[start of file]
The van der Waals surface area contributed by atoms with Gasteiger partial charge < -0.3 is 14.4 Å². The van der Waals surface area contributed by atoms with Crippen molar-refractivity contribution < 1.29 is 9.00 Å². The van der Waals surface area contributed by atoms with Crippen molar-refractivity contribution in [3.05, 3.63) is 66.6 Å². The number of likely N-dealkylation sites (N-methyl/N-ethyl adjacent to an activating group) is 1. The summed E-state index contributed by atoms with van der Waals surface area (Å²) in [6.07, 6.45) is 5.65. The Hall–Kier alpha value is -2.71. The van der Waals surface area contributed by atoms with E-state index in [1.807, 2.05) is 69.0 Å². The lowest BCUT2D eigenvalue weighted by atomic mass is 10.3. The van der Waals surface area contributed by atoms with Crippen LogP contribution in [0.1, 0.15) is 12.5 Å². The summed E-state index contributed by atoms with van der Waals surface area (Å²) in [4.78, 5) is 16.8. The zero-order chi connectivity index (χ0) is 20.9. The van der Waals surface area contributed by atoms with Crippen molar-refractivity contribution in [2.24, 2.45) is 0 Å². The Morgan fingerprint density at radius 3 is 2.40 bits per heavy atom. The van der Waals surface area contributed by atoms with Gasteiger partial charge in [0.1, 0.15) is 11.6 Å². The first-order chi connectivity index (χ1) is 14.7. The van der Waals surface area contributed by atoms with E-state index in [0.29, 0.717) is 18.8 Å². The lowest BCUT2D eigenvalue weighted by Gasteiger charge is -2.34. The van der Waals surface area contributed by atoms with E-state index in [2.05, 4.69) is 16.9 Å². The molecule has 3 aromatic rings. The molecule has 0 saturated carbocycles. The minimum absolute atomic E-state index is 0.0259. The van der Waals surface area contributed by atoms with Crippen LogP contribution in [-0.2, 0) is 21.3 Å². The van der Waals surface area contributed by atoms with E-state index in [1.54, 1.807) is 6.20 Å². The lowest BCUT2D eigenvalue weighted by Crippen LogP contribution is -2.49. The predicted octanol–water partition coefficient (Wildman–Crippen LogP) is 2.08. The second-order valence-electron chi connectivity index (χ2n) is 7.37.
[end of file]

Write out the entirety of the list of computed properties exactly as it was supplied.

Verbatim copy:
The van der Waals surface area contributed by atoms with Gasteiger partial charge < -0.3 is 14.4 Å². The van der Waals surface area contributed by atoms with Crippen molar-refractivity contribution < 1.29 is 9.00 Å². The van der Waals surface area contributed by atoms with Crippen molar-refractivity contribution in [3.05, 3.63) is 66.6 Å². The number of likely N-dealkylation sites (N-methyl/N-ethyl adjacent to an activating group) is 1. The summed E-state index contributed by atoms with van der Waals surface area (Å²) in [6.07, 6.45) is 5.65. The Hall–Kier alpha value is -2.71. The van der Waals surface area contributed by atoms with E-state index in [1.807, 2.05) is 69.0 Å². The lowest BCUT2D eigenvalue weighted by atomic mass is 10.3. The van der Waals surface area contributed by atoms with Crippen LogP contribution in [0.1, 0.15) is 12.5 Å². The summed E-state index contributed by atoms with van der Waals surface area (Å²) in [4.78, 5) is 16.8. The zero-order chi connectivity index (χ0) is 20.9. The van der Waals surface area contributed by atoms with Crippen molar-refractivity contribution in [2.24, 2.45) is 0 Å². The Morgan fingerprint density at radius 3 is 2.40 bits per heavy atom. The van der Waals surface area contributed by atoms with Gasteiger partial charge in [0.1, 0.15) is 11.6 Å². The first-order chi connectivity index (χ1) is 14.7. The van der Waals surface area contributed by atoms with E-state index in [0.29, 0.717) is 18.8 Å². The lowest BCUT2D eigenvalue weighted by Gasteiger charge is -2.34. The van der Waals surface area contributed by atoms with E-state index in [2.05, 4.69) is 16.9 Å². The molecule has 3 aromatic rings. The molecule has 0 saturated carbocycles. The minimum absolute atomic E-state index is 0.0259. The van der Waals surface area contributed by atoms with Crippen LogP contribution in [-0.2, 0) is 21.3 Å². The van der Waals surface area contributed by atoms with E-state index in [1.54, 1.807) is 6.20 Å². The lowest BCUT2D eigenvalue weighted by Crippen LogP contribution is -2.49. The predicted octanol–water partition coefficient (Wildman–Crippen LogP) is 2.08. The second-order valence-electron chi connectivity index (χ2n) is 7.37.